The Edmonton Oilers have had tremendous success at the Entry Draft, just not consistently. Six of the seven Oilers Hockey Hall of Fame players were original draftees by the team in its early years. In 1979, they drafted Kevin Lowe (#21), Mark Messier (#48), and Glenn Anderson (#69); in 1980, Paul Coffey (#6) and Jari Kurri (#69); and in 1981, Grant Fuhr (#8).
The greatest Oiler Hall of Famer, Wayne Gretzky, of course, was never drafted, having jumped directly to the renegade World Hockey Association (WHA) in 1978 at a time when the WHA was signing underage players who weren’t eligible for the NHL’s draft. When the WHA merged with the NHL in 1979, Gretzky slid over, protected by the Edmonton Oilers in the league-merger rules, bypassing the entry draft completely.
The Best “Draft” Versus the Best “Drafting”
While it will be a few years until we find out how well the Oilers scouting staff did with their recent picks, we can debate which year the Oilers scouting staff did their best work. By this, I don’t mean which draft class they got the best players. I mean the years the Oilers got the best overall value for the rounds their draft picks were made in. I’m not talking about the best “draft,” but the best “drafting.”
To illustrate the point, let’s compare the draft number and team statistics of two Hall of Fame defencemen, Chris Pronger and Nicklas Lidstrom. For our purposes, because we are judging the value the drafting team got in drafting the player, we will consider only the years they played with their original drafting team.
Pronger was drafted second overall in 1993 by the Hartford Whalers. He played only two seasons for the Whalers, scoring 44 points in 124 games before being traded to the St. Louis Blues for Brendan Shanahan. In both seasons, the Whalers lost in the first round of the playoffs. He won no awards during that time.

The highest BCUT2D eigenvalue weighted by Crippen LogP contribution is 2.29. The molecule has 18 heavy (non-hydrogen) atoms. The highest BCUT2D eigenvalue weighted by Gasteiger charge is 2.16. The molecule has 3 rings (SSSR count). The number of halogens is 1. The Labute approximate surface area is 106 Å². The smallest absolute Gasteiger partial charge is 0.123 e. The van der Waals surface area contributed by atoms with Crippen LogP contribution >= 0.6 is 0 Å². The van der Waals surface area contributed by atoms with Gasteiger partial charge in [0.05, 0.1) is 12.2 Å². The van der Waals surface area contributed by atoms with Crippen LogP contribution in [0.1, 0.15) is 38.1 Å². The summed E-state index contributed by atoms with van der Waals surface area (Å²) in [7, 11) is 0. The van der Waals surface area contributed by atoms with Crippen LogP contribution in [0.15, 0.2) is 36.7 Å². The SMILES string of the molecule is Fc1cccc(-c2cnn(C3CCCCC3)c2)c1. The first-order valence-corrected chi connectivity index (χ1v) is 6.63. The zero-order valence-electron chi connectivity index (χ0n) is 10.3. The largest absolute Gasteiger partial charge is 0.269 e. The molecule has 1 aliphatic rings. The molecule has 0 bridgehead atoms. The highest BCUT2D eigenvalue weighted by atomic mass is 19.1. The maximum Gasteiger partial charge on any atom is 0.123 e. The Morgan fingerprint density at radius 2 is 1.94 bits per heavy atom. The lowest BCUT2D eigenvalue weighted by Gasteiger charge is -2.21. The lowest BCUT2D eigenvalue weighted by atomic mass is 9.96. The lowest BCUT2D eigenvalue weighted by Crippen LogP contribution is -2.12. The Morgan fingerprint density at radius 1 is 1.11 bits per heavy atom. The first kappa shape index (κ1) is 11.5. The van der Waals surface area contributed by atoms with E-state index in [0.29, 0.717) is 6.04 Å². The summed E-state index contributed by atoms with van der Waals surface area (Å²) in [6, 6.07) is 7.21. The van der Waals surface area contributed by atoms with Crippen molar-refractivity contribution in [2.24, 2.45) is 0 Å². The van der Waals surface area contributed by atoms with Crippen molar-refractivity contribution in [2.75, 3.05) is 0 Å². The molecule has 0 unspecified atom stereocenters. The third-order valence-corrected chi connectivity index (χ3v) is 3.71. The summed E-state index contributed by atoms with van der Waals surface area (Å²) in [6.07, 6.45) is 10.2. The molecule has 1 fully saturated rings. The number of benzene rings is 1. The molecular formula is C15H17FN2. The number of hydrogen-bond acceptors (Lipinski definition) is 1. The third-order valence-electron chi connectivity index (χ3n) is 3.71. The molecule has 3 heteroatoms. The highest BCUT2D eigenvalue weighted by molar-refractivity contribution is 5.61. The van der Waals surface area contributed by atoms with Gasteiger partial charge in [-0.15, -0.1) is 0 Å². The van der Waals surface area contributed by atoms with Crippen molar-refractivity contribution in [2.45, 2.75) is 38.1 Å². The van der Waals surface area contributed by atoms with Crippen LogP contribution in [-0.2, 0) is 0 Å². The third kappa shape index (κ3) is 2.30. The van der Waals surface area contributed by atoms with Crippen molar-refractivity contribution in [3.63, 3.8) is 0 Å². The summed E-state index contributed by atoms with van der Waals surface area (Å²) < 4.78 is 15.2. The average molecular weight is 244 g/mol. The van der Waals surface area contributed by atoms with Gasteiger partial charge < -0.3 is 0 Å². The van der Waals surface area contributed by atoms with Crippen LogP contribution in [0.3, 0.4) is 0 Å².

Lidstrom was drafted #53 by the Detroit Red Wings in 1989. He played two decades for the Red Wings, scoring 1,142 points in 1,564 games. From 1991, when he started playing for the Red Wings, until 2011, when he retired, the team made the playoffs every year except for the 2004-05 lockout season. He helped the Red Wings to four Stanley Cups, scoring 183 points in 263 playoff games. While with the Red Wings, Lidstrom won the James Norris best defenceman trophy seven times and the Conn Smythe for playoff MVP once.
There’s a legitimate debate over whether Pronger or Lidstrom is the better player, but picking Lidstrom 53rd gave more value than picking Pronger second overall. It was better “drafting.”
2015: The Oilers Best “Drafting” Year?
Both 1979 and 1980 are usually identified as the Oilers’ best draft years. It is hard to argue with picks like Lowe, Messier, Anderson, Coffey, and Kurri.
However, in 2015 the team got some of the most value from its draft picks. While picking Connor McDavid first overall will skew these results some, it was in rounds four and later where the Oilers’ picks rang off the crossbar bar-down like a Shinto bell resonating on New Year’s Eve. That’s where the real value to teams lies, and why teams like the Tampa Bay Lightning are so successful.
Rounds 1, 2 and 3
Picking Connor McDavid in first overall in 2015 is probably enough on its own to call this one of the best draft classes the Oilers have ever had. To date, he has scored more than 600 points, and has already won the Art Ross trophy three times, the Hart twice, and Ted Lyndsay Award three times.
Yes, picking McDavid first overall was the obvious consensus choice, but so was Nail Yakupov in 2012 and we all know how that turned out. First-overall draft choices can and do go wrong. Oilers scouts reportedly voted 9-2 multiple times in internal meetings to pick Ryan Murray over Yakupov but somehow, “The Edmonton Oilers are so proud to select, from the Sarnia Sting, Nail Yakupov,” were the words that came out of Oilers general manager Steve Tambellini’s mouth that day.
In 2012, the Oilers got it wrong. In 2015, they got it right. Very right. They had to. They had already traded away their picks in rounds two and three to other teams.
Rounds 4, 5 and 6